TOPEKA, Kan. (KSNT) – Like any other baby at her age, Shyann Marie Harris-Edwards is starting to walk. But for her, she’s learning in the Pediatric Oncology Wing at Stormont Vail. A few months ago, doctors told Beth Harris one of the worst things a parent can hear. Your child has cancer.
“Devastating. It’s like someone knocked the wind out of you,” said Harris.
“Something is abnormal with her bone marrow which is the factory that makes all blood cells. So we transferred her here. I did come see her in the morning and looked at the blood underneath the microscope and it did unfortunately look like leukemia, said Dr. Youmna Othman, a Pediatric Hematologist-Oncologist at Stormont Vail Hospital.
Shyann immediately began treatment, but things took a turn. Given her young age, she needed a port surgically placed to deliver chemotherapy. While sedated, Shyann coded; not breathing for several moments.
“She was resuscitated pretty quickly. Once suctioned we got a few medications that brought her back pretty quickly. But it is quite the experience for a child her age and it is quite an experience for the family itself,” said Othman.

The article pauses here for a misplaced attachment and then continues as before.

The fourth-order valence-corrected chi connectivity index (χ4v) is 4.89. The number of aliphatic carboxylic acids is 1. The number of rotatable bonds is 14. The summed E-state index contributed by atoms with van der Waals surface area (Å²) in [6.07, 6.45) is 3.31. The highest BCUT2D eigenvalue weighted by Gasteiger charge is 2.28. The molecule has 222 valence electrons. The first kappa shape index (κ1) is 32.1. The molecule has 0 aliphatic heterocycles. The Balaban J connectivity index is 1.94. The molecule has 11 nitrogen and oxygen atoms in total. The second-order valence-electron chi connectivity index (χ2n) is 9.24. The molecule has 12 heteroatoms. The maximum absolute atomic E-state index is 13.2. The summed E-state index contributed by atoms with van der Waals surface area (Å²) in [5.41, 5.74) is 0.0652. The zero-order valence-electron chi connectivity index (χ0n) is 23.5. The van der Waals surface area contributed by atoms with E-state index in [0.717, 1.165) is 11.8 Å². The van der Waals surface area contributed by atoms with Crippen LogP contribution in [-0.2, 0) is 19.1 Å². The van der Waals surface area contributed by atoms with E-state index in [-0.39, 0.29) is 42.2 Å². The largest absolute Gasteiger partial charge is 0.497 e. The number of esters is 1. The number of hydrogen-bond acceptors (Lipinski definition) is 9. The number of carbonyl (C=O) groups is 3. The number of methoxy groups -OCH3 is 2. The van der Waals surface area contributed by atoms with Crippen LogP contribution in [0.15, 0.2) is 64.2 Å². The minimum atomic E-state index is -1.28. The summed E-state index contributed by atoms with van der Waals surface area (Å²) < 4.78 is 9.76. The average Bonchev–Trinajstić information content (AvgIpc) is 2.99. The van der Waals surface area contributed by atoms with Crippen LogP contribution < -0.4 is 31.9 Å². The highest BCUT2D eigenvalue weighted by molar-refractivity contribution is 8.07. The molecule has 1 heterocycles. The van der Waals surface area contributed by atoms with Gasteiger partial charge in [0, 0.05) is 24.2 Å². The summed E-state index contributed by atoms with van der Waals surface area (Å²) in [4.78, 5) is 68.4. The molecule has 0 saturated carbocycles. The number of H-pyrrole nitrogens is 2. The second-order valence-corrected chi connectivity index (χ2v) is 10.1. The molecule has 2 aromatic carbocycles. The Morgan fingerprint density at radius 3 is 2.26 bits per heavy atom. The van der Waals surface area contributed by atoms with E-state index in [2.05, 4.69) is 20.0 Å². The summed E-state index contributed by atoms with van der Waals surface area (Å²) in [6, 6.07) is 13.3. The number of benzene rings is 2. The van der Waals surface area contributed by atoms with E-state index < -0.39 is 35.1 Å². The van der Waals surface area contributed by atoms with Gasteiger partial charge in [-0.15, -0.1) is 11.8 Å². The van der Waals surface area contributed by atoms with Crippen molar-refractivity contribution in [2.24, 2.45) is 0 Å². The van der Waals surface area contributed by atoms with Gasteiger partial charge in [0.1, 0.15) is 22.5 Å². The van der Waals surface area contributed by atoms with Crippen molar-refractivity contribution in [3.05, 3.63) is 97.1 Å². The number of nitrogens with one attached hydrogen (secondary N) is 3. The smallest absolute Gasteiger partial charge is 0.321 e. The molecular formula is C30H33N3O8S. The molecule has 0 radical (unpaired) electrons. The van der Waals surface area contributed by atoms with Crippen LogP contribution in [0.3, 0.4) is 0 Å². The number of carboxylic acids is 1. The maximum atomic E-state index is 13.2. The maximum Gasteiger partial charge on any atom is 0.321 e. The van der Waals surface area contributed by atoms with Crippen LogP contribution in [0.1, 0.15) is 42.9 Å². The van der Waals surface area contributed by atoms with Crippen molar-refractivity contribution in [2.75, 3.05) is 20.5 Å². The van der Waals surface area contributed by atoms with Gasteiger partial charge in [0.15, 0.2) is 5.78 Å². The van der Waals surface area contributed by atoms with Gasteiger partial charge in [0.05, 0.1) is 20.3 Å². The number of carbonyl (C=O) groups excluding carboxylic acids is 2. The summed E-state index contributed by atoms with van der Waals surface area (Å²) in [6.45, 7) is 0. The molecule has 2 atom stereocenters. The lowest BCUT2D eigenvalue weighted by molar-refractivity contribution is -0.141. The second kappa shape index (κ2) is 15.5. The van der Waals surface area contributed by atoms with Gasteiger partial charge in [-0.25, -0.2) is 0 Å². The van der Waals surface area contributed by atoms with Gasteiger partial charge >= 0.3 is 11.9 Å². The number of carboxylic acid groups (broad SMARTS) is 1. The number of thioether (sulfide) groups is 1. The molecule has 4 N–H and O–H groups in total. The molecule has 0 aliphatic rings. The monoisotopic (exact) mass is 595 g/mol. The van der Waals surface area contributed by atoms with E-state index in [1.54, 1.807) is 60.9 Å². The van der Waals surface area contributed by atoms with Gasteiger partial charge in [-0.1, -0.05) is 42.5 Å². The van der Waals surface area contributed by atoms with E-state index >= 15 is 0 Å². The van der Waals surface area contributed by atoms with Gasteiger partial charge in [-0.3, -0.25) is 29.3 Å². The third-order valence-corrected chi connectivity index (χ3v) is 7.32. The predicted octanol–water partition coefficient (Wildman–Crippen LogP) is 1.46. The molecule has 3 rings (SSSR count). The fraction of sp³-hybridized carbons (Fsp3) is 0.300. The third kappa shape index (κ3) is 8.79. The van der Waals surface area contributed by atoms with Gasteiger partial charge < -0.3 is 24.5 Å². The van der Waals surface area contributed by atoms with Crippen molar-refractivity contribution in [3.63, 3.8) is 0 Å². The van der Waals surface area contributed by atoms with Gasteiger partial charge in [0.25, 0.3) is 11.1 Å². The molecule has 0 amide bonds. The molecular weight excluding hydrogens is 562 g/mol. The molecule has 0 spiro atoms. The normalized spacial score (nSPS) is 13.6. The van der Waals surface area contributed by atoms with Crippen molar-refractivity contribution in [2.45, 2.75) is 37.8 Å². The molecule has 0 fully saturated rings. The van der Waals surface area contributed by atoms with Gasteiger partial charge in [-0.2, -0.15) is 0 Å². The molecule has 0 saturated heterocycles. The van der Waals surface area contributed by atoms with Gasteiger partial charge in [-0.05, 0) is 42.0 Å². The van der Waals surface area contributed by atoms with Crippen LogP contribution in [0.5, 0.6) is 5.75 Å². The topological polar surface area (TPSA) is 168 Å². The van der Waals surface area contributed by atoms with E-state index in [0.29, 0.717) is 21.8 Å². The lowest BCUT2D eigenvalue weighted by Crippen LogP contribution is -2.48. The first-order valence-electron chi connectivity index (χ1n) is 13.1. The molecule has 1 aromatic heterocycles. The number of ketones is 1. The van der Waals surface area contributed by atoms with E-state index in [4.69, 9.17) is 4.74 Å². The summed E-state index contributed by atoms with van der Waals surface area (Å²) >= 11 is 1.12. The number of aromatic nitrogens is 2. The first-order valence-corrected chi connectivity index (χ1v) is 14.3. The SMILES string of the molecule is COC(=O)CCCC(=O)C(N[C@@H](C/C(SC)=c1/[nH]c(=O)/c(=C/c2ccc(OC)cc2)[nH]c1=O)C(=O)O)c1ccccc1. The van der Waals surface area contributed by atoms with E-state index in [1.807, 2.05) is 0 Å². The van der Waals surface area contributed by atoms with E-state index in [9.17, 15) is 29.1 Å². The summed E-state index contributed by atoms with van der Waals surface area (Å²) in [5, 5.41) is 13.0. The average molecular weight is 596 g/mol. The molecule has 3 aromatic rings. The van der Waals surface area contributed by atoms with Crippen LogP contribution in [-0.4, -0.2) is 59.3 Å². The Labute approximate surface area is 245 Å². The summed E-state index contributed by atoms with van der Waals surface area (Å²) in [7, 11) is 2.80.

After countless appointments in her first phase of treatment, Shyann is in now in remission. Nonetheless, infant leukemia, doctors say, there’s always risk of re-occurrences in the first 6 to 12 months. But, Shyann is a fighter.
Othman said her chances are really good because she went into remission pretty quickly.
“She responded to the chemotherapy pretty quickly. Her genetics for the leukemia are good. She was older, she was 11 months when she was diagnosed, as opposed to a 6-7 week old.”
Beth focuses on each day as it comes, while also trying to let Shyann, just be a little girl.
“She’s gotten to where she’s starting to walk again. We’re trying to get her to walk and be a little girl and have fun. She’s doing pretty well.”
One third of all pediatric cancer patients have leukemia, but 70 to 80 percent of the kids diagnosed, will beat the disease. Today, doctors are doing everything they can to help Shyann be one of the kids who survives.
“Leukemia is what we can treat best. That’s what we pride ourselves on. We oncologists have gotten so good at treating pediatric cancer,” said Othman.
Step by step and one day at a time, Shyann is fighting, determined not to let cancer bring her down.